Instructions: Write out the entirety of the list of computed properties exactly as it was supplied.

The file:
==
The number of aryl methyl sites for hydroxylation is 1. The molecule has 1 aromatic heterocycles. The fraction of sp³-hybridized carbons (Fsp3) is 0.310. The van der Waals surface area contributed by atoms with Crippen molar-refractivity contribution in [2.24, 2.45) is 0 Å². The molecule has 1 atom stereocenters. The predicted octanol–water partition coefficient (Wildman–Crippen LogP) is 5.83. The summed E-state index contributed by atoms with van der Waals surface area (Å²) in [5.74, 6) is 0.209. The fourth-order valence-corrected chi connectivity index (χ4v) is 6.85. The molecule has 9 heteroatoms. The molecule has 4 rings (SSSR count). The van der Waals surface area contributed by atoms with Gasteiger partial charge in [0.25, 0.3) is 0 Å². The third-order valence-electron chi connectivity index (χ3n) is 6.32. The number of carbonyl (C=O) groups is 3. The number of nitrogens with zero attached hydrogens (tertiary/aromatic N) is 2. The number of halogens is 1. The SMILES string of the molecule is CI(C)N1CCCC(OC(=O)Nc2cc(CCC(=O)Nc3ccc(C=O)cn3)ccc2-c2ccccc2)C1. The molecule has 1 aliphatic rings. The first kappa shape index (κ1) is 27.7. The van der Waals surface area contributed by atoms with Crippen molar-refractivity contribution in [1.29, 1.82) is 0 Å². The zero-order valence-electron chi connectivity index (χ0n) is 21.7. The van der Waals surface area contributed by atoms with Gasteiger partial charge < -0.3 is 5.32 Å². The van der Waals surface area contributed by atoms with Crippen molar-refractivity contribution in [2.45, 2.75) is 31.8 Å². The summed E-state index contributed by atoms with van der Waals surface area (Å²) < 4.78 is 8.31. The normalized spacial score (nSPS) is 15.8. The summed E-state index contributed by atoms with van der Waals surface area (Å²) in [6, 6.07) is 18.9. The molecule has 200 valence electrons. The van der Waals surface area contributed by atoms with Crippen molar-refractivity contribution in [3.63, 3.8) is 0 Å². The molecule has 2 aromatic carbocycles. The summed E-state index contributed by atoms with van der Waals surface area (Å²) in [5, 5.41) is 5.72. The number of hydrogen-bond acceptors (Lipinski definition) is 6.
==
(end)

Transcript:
The number of aryl methyl sites for hydroxylation is 1. The molecule has 1 aromatic heterocycles. The fraction of sp³-hybridized carbons (Fsp3) is 0.310. The van der Waals surface area contributed by atoms with Crippen molar-refractivity contribution in [2.24, 2.45) is 0 Å². The molecule has 1 atom stereocenters. The predicted octanol–water partition coefficient (Wildman–Crippen LogP) is 5.83. The summed E-state index contributed by atoms with van der Waals surface area (Å²) in [5.74, 6) is 0.209. The fourth-order valence-corrected chi connectivity index (χ4v) is 6.85. The molecule has 9 heteroatoms. The molecule has 4 rings (SSSR count). The van der Waals surface area contributed by atoms with Gasteiger partial charge in [0.25, 0.3) is 0 Å². The third-order valence-electron chi connectivity index (χ3n) is 6.32. The number of carbonyl (C=O) groups is 3. The number of nitrogens with zero attached hydrogens (tertiary/aromatic N) is 2. The number of halogens is 1. The SMILES string of the molecule is CI(C)N1CCCC(OC(=O)Nc2cc(CCC(=O)Nc3ccc(C=O)cn3)ccc2-c2ccccc2)C1. The molecule has 1 aliphatic rings. The first kappa shape index (κ1) is 27.7. The van der Waals surface area contributed by atoms with Crippen molar-refractivity contribution in [1.29, 1.82) is 0 Å². The zero-order valence-electron chi connectivity index (χ0n) is 21.7. The van der Waals surface area contributed by atoms with Gasteiger partial charge < -0.3 is 5.32 Å². The van der Waals surface area contributed by atoms with Crippen molar-refractivity contribution in [2.45, 2.75) is 31.8 Å². The summed E-state index contributed by atoms with van der Waals surface area (Å²) < 4.78 is 8.31. The normalized spacial score (nSPS) is 15.8. The summed E-state index contributed by atoms with van der Waals surface area (Å²) in [6, 6.07) is 18.9. The molecule has 200 valence electrons. The van der Waals surface area contributed by atoms with Crippen molar-refractivity contribution in [3.63, 3.8) is 0 Å². The molecule has 2 aromatic carbocycles. The summed E-state index contributed by atoms with van der Waals surface area (Å²) in [5, 5.41) is 5.72. The number of hydrogen-bond acceptors (Lipinski definition) is 6.